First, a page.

package main
import (
"fmt"
)
func exponents(x, int) (int, int) {
return x*x, x*x*x
}
func main() {
var square int
var cube int
square, cube = exponents(10)
fmt.Println("Square of 10 is", square)
fmt.Println("Cube of 10 is", cube)
}
After running go filename.go
the results are going to print the following in the console:
Square of 10 is 100
Cube of 10 is 1000
Algorithms
An algorithm is any welldeﬁned computational procedure which accepts value(s) as input and produces value(s) as output. In essence, it is a sequence of computational steps that transform the input into the output.
To explain how algorithms are written using day to day terms, let's assume you were building a SaaS.
 You come up with the whole idea
 You get the UI Design to clearly portray the idea. Does the UI portray everything?
 Yes. Move to step 3
 No. Repeat step 2
 You build the frontend.
 Next, the Backend is built to serve the static assets.

Next, write unit tests.
 Everything works well? Move to step 6.
 There's a problem? Debug.
 Debugging successful? Repeat step 5
 Debugging not successful? Repeat 5b.
Deploy to production.
Maintain
In simpler terms, you should understand algorithms to be computational procedures in solving a problem. It is also important for algorithms to not be falsifiable when analysed for any case. Algorithmic analysis is represented generally in three cases:
 Best Case  where the algorithm takes the shortest time and runs the fastest.
 Worst Case  where the algorithm takes the longest time and runs the slowest.
 Average Case  where random input is used to predict the algorithm's runtime
Types of Algorithms with Examples
Brute Force Algorithms
Brute Force algorithms widely used because they easily solve complex problems. Searching, string matching, and matrix multiplication are some of their strengths. Single computational tasks can be solved using brute force algorithms also.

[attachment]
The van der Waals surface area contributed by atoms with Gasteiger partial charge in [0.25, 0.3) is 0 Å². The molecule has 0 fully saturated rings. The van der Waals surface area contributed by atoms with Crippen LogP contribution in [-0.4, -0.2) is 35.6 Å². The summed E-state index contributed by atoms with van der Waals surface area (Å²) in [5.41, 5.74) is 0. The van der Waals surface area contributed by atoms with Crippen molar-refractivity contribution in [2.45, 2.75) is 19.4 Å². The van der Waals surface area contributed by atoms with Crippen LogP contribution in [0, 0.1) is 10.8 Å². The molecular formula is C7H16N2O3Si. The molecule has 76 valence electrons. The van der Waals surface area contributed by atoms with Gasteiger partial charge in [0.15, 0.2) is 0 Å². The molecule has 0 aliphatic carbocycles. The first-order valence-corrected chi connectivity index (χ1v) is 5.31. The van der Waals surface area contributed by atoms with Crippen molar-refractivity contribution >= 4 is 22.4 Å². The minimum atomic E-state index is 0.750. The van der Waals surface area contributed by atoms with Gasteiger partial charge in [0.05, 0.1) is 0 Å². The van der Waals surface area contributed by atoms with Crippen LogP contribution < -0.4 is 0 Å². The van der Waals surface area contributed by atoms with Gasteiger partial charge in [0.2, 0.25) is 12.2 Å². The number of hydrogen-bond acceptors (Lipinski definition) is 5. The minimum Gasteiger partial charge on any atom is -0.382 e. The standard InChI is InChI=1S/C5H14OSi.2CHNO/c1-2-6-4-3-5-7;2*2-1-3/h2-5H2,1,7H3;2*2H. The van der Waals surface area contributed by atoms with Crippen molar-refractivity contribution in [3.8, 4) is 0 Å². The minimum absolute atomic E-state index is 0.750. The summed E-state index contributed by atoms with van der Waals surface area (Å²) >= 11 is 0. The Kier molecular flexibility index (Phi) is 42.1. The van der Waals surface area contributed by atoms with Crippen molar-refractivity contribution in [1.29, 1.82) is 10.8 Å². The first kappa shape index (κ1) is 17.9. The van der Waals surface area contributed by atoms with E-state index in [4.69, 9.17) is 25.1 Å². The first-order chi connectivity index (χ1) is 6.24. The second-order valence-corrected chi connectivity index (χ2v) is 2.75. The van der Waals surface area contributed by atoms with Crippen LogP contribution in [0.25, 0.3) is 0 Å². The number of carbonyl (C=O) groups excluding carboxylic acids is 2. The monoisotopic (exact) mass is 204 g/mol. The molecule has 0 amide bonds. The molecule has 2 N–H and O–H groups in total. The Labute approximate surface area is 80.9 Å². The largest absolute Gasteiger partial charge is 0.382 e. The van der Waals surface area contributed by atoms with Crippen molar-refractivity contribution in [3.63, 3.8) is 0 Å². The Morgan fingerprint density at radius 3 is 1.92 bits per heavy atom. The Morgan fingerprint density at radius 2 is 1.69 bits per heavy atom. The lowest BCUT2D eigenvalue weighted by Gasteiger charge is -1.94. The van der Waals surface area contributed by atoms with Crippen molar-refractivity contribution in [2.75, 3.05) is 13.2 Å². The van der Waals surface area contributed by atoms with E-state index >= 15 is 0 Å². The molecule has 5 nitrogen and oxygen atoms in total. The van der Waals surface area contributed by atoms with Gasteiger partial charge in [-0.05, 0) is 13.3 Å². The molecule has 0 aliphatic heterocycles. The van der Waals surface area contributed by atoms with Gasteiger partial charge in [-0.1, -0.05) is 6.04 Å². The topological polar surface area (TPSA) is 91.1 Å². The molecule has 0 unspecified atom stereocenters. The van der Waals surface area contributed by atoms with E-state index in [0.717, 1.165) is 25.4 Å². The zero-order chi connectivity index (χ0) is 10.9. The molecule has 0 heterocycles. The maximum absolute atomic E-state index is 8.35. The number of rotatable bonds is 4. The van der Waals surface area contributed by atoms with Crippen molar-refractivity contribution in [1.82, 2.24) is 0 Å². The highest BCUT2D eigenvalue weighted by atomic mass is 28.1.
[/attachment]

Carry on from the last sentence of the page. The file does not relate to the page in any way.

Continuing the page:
Example code:
package main
import (
"fmt"
)
//findElement method given array and k element
func findElement(arr[10] int, k int) bool {
var i int
for i=0; i< 10; i++ {
if arr[i]==k {
return true
}
}
return false
}
// main method
func main() {
var arr = [10]int{1,4,7,8,3,9,2,4,1,8}
var check bool = findElement(arr,10)
fmt.Println(check)
var check2 bool = findElement(arr,9)
fmt.Println(check2)
}
Running go filename.go
gives the following results in the console:
false
true
There are classical algorithms in every programming language. To save time, we are going to treat a limited number of examples. These include:
 Sorting
 Bubble
 Selection
 Insertion
 Shell
 Merge
 Quick
 Searching
 Linear
 Sequential
 Binary
 Interpolation
 Recursion
 Hashing
Sorting
Sorting algorithms arrange the elements in a collection in ascending or descending order.
Bubble Sort
The bubble sort algorithm is a sorting algorithm that compares a pair of neighboring elements and swaps them if they are in the wrong order.
In example code:
package main
// importing fmt and bytes package
import (
"fmt")
//bubble Sorter method
func bubbleSorter(integers [11]int) {
var num int num = 11
var isSwapped bool
isSwapped = true
for isSwapped {
isSwapped = false
var i int
for i = 1; i < num; i++ {
if integers[i1] > integers[i] {
var temp = integers[i]
integers[i] = integers[i1]
integers[i1] = temp
isSwapped = true
}
}
}
fmt.Println(integers)
}
// main method
func main() {
var integers [11]int = [11]int{31, 13, 12, 4, 18, 16, 7, 2, 3, 0, 10}
fmt.Println("Bubble Sorter")
bubbleSorter(integers)
}
The bubbleSorter
function takes an integer array and then sorts the elements into ascending order.
Running go filename.go
gives the result:
Bubble Sorter
( 0 2 3 4 7 10 12 13 16 18 31)
Where To Go From Here
Now that you have understood what data structures and algorithms are, it's importance to programmers in solving problems, some of the types of data structures and algorithms, examples in Go, the best next step is to keep learning how to apply other data structures and algorithms in solving puzzles as regularly as possible.
Next you should start implementing algorithms in whatever codebase you think it'd fit perfectly.
Learning algorithms without implementing them is like learning surgery based solely on reading an anatomy book  Alexander Kulikov
Furthermore, you should be more confident of your next technical assessment!
I am MacBobby Chibuzor, a contract Technical Writer at Wevolver and Golang Developer. Follow me for more articles related to Golang, Machine Learning, IoT, Data Structures and Algorithms, Web Development and Security Testing
Top comments (2)
Hi MacBobby,
thank you for the nice post about data structures and algorithms in Go!!
May I just ask you to use this syntax for code blocks that adds code highlighting, so it's easier to read. Please?
Source:
support.codebasehq.com/articles/ti...
I will do that, thanks!